CONSIDERED OPINION OF THE CLEVELAND ORCHESTRA CONCERT OF 23 MARCH 2006
Georg Friedrich Haas: Poème. Franz Joseph Haydn: Concerto for Trumpet and Orchestra in E-flat major, Hob. VIIe:1. Pyotr Il'yich Tchaikovsky: Symphony No. 5 in E minor, Op. 64. (Michael Sachs, tpt.; Franz Welser-Möst, cond.)
There's the illusion of perfect security—gliding along a predetermined path atop steel rails held perfectly parallel by wooden ties. But, like anything on this undependable planet, trains can surprise you. Thus it was that, at the tail end of October 1888, the train carrying Tsar Alexander III derailed while passing through a gorge in southern Russia. The Tsar's saloon car was, so an official statement reported, "badly shattered," but Alexander and his family survived unharmed.
The accident did little to lessen either enthusiasm for the railways or their potential to generate vast sums of money. Indeed, just a couple of weeks later, St. Petersburg would hear the first performance of music made possible by a railroad fortune: Tchaikovsky's Fifth Symphony, composed under the patronage of the widow von Meck. Thursday's Cleveland Orchestra performance of the symphony was a reminder of just how palpably dangerous this music can be.
Franz Welser-Möst's interpretation might not sit well with Tchaikovsky traditionalists. He careens through the first movement's main theme at a velocity that rushes past the usual dramatic wellsprings. He draws his energy instead from violent contrasts and unexpected juxtapositions. Moments of conventional prettiness bring with them a sense of transgression. When you reach the coda of the Andante cantabile, you're reminded of the emotional places the movement has taken you: places you're not sure you should have been permitted to go. This is music balanced on a psychological edge: a Tchaikovsky closer to Mahler than you might have imagined.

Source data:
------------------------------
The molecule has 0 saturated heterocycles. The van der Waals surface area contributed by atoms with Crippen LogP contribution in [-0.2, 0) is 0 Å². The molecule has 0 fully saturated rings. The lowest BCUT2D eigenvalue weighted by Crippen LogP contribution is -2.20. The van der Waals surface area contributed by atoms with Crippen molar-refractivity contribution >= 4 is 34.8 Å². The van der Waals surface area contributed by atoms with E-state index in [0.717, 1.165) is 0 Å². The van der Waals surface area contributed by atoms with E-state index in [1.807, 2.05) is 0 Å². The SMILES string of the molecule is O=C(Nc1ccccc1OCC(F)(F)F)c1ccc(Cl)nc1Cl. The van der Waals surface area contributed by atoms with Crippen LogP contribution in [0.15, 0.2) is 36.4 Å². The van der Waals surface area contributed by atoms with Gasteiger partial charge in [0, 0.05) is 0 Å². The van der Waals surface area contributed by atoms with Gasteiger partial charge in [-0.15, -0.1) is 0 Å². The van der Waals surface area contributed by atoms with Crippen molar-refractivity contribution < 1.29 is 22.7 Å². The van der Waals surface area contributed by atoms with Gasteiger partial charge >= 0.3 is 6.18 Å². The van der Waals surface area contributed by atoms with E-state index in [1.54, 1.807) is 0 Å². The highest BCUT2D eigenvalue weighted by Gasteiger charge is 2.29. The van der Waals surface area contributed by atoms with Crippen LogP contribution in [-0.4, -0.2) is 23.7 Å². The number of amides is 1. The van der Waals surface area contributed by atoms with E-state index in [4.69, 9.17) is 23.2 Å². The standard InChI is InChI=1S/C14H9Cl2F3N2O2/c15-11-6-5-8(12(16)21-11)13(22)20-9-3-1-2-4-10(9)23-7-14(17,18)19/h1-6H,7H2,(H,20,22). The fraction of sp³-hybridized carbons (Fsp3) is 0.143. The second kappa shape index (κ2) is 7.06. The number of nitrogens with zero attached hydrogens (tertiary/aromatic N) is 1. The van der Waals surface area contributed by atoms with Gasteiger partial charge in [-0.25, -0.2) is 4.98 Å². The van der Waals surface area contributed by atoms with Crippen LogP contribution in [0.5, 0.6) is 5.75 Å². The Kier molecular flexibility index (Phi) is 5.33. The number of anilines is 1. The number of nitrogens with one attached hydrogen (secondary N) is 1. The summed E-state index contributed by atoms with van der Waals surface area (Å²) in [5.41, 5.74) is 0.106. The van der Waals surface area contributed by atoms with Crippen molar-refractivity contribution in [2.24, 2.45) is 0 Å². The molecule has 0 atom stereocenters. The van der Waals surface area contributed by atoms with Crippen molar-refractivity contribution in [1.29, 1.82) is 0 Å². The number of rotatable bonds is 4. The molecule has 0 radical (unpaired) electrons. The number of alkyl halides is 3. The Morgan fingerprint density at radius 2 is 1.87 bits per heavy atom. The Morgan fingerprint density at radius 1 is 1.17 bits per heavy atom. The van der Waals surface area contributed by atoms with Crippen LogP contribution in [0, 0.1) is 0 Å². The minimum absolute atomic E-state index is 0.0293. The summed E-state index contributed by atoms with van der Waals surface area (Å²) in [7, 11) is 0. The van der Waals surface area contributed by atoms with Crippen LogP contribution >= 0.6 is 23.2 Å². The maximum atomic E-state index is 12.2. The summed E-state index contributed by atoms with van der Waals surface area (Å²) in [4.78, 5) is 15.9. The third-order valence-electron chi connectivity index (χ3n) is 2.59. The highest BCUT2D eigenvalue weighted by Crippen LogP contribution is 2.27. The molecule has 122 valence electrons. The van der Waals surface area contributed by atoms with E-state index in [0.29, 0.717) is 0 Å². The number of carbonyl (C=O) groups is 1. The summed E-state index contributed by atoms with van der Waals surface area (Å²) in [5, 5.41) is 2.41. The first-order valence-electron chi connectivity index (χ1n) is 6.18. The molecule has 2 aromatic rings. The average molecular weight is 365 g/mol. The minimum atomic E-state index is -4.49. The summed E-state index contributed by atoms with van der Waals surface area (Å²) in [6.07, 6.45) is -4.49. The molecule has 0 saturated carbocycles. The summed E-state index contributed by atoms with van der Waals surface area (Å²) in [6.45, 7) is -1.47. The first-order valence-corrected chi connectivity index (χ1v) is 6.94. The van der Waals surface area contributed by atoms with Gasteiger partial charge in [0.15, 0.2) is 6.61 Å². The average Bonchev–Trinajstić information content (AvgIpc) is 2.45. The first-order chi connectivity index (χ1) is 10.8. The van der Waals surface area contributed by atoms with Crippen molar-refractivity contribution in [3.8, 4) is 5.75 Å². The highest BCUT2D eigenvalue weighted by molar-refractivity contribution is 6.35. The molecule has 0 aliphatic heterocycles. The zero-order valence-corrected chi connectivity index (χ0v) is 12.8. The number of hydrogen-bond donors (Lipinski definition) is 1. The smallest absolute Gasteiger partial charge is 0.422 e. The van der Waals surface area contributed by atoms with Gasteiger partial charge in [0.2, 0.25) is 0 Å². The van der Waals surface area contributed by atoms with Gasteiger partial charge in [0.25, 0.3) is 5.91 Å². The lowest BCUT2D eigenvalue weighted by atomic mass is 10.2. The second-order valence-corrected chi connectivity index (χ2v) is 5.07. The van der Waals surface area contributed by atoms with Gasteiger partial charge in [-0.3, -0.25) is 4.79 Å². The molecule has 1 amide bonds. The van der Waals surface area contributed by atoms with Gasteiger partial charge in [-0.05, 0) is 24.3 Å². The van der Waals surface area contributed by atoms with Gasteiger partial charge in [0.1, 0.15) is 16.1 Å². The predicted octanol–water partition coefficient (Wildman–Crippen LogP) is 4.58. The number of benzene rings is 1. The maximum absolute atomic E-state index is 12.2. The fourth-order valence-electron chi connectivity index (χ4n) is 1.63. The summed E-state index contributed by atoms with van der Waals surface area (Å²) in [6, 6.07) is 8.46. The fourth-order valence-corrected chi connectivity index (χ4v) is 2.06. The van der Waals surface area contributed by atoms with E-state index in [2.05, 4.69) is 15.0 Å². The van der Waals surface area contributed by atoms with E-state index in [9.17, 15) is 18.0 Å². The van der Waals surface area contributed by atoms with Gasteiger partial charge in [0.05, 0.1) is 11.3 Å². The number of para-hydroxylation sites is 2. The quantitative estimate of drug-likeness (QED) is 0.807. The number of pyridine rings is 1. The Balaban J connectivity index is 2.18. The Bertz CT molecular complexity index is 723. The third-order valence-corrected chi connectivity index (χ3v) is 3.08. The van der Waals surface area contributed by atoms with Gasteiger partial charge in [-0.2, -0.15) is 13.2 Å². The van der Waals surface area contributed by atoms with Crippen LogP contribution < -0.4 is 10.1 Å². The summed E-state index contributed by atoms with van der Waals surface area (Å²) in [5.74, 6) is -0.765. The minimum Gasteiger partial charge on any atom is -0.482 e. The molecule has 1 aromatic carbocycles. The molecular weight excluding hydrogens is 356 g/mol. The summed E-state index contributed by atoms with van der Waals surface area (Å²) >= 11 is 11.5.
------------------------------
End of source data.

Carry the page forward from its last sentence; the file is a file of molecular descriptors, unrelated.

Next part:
It's oddly paired with Haydn's blithesome Trumpet Concerto—though, given the crisp and effervescent solo performance by Orchestra principal Michael Sachs, one hesitates to complain. One word of warning: Severance Hall's tendentious acoustics rendered Sachs' tone exceedingly bright, at least from my seat. Not only did he sound like he was on his own individual stage: it seemed like that stage had been situated, by some sadistic architect, halfway into my left ear canal. This is an invigorating version of this popular concerto, but one which might best be enjoyed from farther back than usual.
The program opener was the world premiere of Poème, by Georg Friedrich Haas. Though the composer's note emphasizes his continuing disinterest in what he calls "'form' in the traditional sense," Poème seems more goal-oriented than the one other work by him that I've heard: a much longer piece titled in vain. But, like in vain, Poème's most obvious activities seem to occur on very long or very short time scales. The result tends to be at once monotonous and mesmerizing. By the end, you might find yourself feeling almost hypnotized, like the women aboard Steve Goodman's "train they call the City of New Orleans." As the song says, "The rhythm of the rails is all they dream."
I'm Jerome Crossley for WCLV 104/9.
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